- Aeropostale Stores EBITDA Margin: Aeropostale Stores EBITDA Margin declined massively in 2011 due to an increase in cotton prices and high markdowns. In 2012, better cotton prices did not help the retailer as it offered heavy discounts to attract store traffic. This trend continued in 2013 due to low brand loyalty and an overall weakness in the U.S. retail industry. Aeropostale's EBITDA margins crashed to 6.9% in 2013 and another promotion rich year got the company to 2.1%. However, from here on, we believe that the company will be able to improve its margins with slightly lower promotional activities and reduction in expenses related to under-performing stores that are being closed. Going forward, we expect the margins to recover gradually and reach 12% by the end of our forecast period. However, if the apparel market continues to be exceptionally promotional and Aeropostale's products fail to attract customers, forcing it to continue with heavy markdowns, margin recovery would become strenuous. If the retailer's margin's improve to reach only 11% by the end of Trefis forecast period, there can be a downside of about 15% to our price estimate. Conversely, if the promotional environment ceases to continue, the company expands successfully in international markets, and gets its fashion category inline with the customer preference, it can operate with fewer discounts. It this pushes the margins to 15%, there can be an upside of 10% to our Trefis price estimate.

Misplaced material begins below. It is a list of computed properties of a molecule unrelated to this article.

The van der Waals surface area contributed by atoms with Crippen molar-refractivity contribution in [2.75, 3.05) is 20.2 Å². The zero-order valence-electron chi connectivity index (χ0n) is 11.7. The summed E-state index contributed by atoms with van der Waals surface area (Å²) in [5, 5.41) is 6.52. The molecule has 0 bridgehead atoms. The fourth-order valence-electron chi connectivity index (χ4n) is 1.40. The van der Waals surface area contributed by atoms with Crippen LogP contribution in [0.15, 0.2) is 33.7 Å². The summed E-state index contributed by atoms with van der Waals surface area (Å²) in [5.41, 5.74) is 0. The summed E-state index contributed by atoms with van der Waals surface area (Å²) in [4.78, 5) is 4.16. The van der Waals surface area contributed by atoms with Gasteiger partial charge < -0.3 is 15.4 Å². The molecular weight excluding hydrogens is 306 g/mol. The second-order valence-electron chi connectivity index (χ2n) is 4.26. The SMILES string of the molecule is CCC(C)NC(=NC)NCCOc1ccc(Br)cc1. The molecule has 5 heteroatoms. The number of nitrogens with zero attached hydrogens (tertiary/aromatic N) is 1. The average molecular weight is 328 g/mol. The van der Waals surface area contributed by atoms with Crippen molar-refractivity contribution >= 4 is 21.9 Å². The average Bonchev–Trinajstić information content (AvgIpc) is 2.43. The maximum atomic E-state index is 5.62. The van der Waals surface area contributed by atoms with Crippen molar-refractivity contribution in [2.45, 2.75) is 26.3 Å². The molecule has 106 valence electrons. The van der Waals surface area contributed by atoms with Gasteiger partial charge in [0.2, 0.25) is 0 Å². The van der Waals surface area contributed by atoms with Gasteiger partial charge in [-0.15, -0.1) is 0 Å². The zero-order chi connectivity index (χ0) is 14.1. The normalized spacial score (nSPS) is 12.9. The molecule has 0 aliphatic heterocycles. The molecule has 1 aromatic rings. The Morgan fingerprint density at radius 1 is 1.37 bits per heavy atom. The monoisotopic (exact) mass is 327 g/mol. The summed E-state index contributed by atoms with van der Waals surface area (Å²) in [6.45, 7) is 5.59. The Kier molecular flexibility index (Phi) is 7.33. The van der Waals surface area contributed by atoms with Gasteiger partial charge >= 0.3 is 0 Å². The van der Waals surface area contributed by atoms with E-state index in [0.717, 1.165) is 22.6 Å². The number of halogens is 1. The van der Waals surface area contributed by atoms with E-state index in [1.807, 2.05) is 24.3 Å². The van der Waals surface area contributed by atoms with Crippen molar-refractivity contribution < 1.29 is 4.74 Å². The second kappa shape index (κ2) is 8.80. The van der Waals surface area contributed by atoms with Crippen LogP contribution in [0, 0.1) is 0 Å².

Aeropostale is a mall-based specialty retailer of casual apparel and accessories. It designs, markets and sells its own brand of merchandise through its retail stores and the internet. Aeropostale provides customers with a focused selection of high quality, active lifestyle oriented fashion at competitive prices. The average Aeropostale store is generally smaller than that of many of its mall-based competitors.
With its major brand Aeropostale, the company offers merchandise to young men and women belonging to 14-17 age group. Its other brand P.S. from Aeropostale offers casual clothing and accessories focusing on elementary school kids between the ages of 7 and 12.
Aeropostale's Internet & Catalog business is relatively young and does not contribute much to its revenues presently. However, this business has been growing rapidly following the online retail industry trend.